In September of 1996, Mr. Mendlowitz decided to move to Eretz Yisroel. “My soul was home at last” he writes, adding that “I knew that I wanted to do kiruv (bringing unaffiliated Jews back to a Torah life), but where and how, I was not sure. I knew that Hashem would point the way.” Indeed, it was the Hand of Hashem that guided Mr. Mendlowitz’s footsteps throughout his sojourn. Having met and connected with two outstanding figures in the world of kiruv work in Jerusalem, Rabbi Meir Schuster and Jeff Seidel, it wasn’t long before Mr. Mendlowitz’s prayers were answered as he was afforded the opportunity to realize his mission in life. Working part time at the famed Heritage House in the Old City of Jerusalem saw him convincing young backpacking Jews to accept free accomodations at the vibrant kiruv center amongst their brethren rather than lodging at Arab youth hostels in the Old City, as well as escorting young Jews to the homes of those who gladly took in guests for Shabbos meals. On a personal level, it was this juncture in time that saw a period of exponential growth in ruchnius for Mr. Mendlowitz as he was now learning Torah several hours each day and guiding other lost Jews to yeshivas and hence, a frum life.

There was only one thing missing and this major void was something that Mr. Mendlowitz was determined to fill. He was still single and wanted to get married and establish his own family of Torah Jews. With a broken heart, he cried out incessantly to Hashem, davening with kavanah and pouring out his supplications to the “One” who orchestrates all shidduchim. After a litany of disappointing dates, Mr. Mendlowitz found that yet once again his prayers were answered when he met Esther, the woman who would become his wife. Today, they both actively work in kiruv while raising their daughters and son.

The reader cannot help but be amazed by Hashem’s hasgacha pratis as Mr. Mendlowitz recounts the innumerable stories and anecdotes of those who lives he touched and who in turn touched his life in such miraculous ways. His love for each and every Jew, regardless of their background became the impetus for Mr. Mendlowitz’s attempt to form a new kiruv organization called “Just One Jew’ (hence the tile of the book). The premise was simple. Each frum person would commit themselves to mentoring a secular Jew who wished to learn more about Judaism. Based on his previous experiences in the world of kiruv work in Jerusalem, it became clear to him that when one commits to authentically devoting the lion’s share of their time, energy and resources to a person who is seeking to re-connect with Hashem, we are shaping the future of Klall Yisroel in such formidable ways.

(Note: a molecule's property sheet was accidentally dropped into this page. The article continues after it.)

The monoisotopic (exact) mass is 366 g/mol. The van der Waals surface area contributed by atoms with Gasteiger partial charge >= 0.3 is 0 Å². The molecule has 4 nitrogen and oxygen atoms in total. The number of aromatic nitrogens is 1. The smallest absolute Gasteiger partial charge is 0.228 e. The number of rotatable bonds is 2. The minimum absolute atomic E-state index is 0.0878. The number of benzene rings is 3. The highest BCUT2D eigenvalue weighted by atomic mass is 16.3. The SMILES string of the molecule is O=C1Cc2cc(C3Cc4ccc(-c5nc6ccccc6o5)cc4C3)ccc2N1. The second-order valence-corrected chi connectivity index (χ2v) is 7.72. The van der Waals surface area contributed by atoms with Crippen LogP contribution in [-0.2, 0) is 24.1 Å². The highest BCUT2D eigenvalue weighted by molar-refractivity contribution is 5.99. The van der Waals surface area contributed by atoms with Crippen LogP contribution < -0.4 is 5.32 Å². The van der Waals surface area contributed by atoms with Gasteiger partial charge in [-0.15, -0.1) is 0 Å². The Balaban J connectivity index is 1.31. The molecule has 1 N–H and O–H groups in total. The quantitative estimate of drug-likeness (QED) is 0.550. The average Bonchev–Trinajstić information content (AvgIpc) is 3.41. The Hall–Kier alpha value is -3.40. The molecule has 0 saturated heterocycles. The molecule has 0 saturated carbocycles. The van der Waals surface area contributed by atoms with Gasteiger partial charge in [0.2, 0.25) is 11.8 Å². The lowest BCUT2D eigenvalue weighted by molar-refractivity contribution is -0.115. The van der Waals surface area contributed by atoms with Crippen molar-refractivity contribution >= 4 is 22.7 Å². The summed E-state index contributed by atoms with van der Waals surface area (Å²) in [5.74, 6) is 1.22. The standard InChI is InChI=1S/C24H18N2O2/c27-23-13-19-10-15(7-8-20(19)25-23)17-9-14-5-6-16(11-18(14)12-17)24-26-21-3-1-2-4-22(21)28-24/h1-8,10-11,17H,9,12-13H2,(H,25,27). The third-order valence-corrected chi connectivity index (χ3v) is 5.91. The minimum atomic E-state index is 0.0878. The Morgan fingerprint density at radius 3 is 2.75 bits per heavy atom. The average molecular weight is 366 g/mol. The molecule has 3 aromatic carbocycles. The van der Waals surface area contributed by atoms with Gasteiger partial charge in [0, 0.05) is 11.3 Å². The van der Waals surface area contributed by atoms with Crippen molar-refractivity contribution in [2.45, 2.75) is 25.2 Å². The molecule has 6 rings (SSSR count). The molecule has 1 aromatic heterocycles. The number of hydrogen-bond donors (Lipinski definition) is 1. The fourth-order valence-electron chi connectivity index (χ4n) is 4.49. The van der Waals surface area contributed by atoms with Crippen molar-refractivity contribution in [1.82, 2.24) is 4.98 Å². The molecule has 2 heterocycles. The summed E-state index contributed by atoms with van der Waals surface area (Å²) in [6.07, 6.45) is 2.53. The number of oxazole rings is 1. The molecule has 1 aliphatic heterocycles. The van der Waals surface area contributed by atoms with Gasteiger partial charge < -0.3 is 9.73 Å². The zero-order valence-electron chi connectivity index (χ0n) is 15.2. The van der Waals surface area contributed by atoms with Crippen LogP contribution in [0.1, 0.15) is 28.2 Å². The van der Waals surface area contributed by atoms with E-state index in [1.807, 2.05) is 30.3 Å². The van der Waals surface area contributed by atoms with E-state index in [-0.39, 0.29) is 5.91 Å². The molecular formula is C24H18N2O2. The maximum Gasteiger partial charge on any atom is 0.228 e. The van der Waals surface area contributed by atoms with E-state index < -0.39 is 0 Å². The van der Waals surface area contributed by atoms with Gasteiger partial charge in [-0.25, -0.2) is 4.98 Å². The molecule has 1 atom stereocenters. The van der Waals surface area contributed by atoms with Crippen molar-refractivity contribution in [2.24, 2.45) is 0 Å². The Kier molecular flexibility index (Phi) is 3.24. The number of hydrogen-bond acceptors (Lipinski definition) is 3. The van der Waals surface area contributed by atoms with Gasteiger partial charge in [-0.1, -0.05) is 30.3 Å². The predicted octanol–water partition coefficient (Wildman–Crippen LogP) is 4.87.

Mr. Mendlowitz so deftly illustrates that within the soul of each Jew lies an enormous power that often remains dormant unless and until it is kindled. It is the power to change; to transform the mundane into the holy; the power to overcome adversity and personal travails; the power to lead others and ourselves to an awareness of the glory of Hashem and the fulfillment of a Torah life.{Matzav.com Newscenter}


  1. Sick.

    Why do we glorify someone who went off the derech, who chose to rebel against Hashem and his Torah? This guy should spend his life wearing sackcloth and not turning himself into a celebrity.

    Look at Uri Zohar for what a baal teshiva should look like.

  2. I found this book to be fascinating, heartrending and humorous. The author was very factual and bluntly honest about his personal life. Great Reading material especially in these times, where we all know some teen-at-risk. Though he says he wants to save others 16 years of searching for the real truth, most teens at risk are not receptive to hearing any of this, and will likely not stop in their tracks just due to this book.

  3. Re J. Bertram: I don’t get your comparison to Rabbi Zohar, who most certainly has not spent his life wearing sackcloth. He has written several books and traveled extensively, and while not a celebrity of the same stature he is certainly well-known. And B”H for that. He is a phenomenal role model.

    Rabbi Zohar said, at a parlor meeting last year, that if you turn on Israeli TV, all over the place you can find old shows of his in syndication. He’s made peace with it, and it’s not a bad thing, because there is a whole generation that knows of Uri Zohar as Rabbi Zohar, the older B.T. and don’t know of him back then. Seeing him then and now, connecting the dots is a powerful limud for many of these people.

  4. J.Bertram, it is evident that you did not read the book and probably not even the entire post.

    Moshe is a kiruv master in the old city and has turned on hundreds of Jews to torah observances. You can learn gadlus from his parents and siblings who respected, honored and loved him throughout the years that he was searching. The parenting advice found in this book is honest and real. Try it…